For tracking devices, the genre falls into LBS, or Location-Based-Services. LBS devices generally have some type of transceiver (I've developed many; from GPS to WAN-cellular, to RFID and even ZigBee protocols), and then the big kicker: a significant battery for the transceiver. All this adds up to a relatively larger volume than what is depicted in this device shown, which I liken more to a collection of sensory collectors.
It doesn't look like it. I've use the 'Loc8tor' for keeping track of my cats and dogs. It provides directional (arrows) as well as distance (sound) information up to about 600'. The same company has other products that work from further distances, but not as precise.
@pete.cross: That's a very interesting master's thesis ("Control, communication and monitoring of intravaginal drug delivery in dairy cows"). I'd imagine that getting a cat to wear a collar is very simple in comparison.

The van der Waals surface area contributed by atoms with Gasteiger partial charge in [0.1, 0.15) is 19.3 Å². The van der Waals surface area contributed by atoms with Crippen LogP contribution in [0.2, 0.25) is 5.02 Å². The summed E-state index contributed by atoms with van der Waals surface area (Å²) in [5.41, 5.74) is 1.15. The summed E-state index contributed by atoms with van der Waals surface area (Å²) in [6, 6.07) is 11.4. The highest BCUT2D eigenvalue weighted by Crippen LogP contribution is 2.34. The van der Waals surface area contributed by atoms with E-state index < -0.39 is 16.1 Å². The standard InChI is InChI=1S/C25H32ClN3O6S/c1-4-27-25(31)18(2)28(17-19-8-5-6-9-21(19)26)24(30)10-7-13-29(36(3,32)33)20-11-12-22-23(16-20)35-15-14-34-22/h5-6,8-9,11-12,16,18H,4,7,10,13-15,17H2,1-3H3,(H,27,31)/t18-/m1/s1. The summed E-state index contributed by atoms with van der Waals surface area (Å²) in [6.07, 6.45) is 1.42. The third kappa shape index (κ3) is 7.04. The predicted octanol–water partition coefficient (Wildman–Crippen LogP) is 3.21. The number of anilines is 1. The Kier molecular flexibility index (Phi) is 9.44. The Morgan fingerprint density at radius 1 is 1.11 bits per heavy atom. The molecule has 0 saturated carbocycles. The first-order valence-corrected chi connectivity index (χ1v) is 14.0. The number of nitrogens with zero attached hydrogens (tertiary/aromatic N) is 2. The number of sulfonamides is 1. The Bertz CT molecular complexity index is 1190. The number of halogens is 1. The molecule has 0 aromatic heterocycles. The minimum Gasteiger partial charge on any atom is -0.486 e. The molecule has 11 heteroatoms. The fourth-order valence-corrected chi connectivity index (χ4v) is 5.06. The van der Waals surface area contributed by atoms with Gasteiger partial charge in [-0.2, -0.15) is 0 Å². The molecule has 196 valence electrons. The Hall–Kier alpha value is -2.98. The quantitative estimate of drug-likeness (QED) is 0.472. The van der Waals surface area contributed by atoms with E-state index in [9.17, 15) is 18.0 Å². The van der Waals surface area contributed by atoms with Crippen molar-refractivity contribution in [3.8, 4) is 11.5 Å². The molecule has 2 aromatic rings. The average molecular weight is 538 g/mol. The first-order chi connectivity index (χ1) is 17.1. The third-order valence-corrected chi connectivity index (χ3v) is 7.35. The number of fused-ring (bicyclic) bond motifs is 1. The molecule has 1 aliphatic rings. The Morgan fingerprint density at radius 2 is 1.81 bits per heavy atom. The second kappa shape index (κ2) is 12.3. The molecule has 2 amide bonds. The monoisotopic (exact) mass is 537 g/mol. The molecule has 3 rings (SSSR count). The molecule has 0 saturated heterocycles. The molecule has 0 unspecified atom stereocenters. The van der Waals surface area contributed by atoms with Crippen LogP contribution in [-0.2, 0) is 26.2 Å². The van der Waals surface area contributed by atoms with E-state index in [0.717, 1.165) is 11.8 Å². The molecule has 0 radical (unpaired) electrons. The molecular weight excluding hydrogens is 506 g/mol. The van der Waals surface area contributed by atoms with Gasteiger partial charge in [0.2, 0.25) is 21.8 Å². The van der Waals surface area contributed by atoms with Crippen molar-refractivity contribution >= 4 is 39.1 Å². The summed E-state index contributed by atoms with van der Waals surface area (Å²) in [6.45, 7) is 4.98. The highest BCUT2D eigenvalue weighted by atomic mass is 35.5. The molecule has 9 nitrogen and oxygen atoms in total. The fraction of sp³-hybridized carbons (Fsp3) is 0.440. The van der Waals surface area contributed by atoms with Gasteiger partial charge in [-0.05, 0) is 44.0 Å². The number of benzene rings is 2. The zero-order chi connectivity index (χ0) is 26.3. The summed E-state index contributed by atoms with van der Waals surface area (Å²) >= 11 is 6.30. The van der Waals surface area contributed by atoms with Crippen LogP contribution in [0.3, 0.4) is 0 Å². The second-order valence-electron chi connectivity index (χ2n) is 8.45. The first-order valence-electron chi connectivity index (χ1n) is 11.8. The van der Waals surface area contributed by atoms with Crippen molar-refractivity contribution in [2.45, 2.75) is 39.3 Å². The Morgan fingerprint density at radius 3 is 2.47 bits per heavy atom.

Using wireless chips and accessories, engineers can now extract data from the unlikeliest of places -- pumps, motors, bridges, conveyors, refineries, cooling towers, parking garages, down-hole drills and just about anything else that can benefit from monitoring.
With strong marketplace demand for qualified engineers across the board that currently outstrips the available supply, there may never be a better time for engineers and project managers to advance their careers and salaries. Whether those moves are successful in the short-term and long-term is likely to depend on how the transition from one job to the next is handled.
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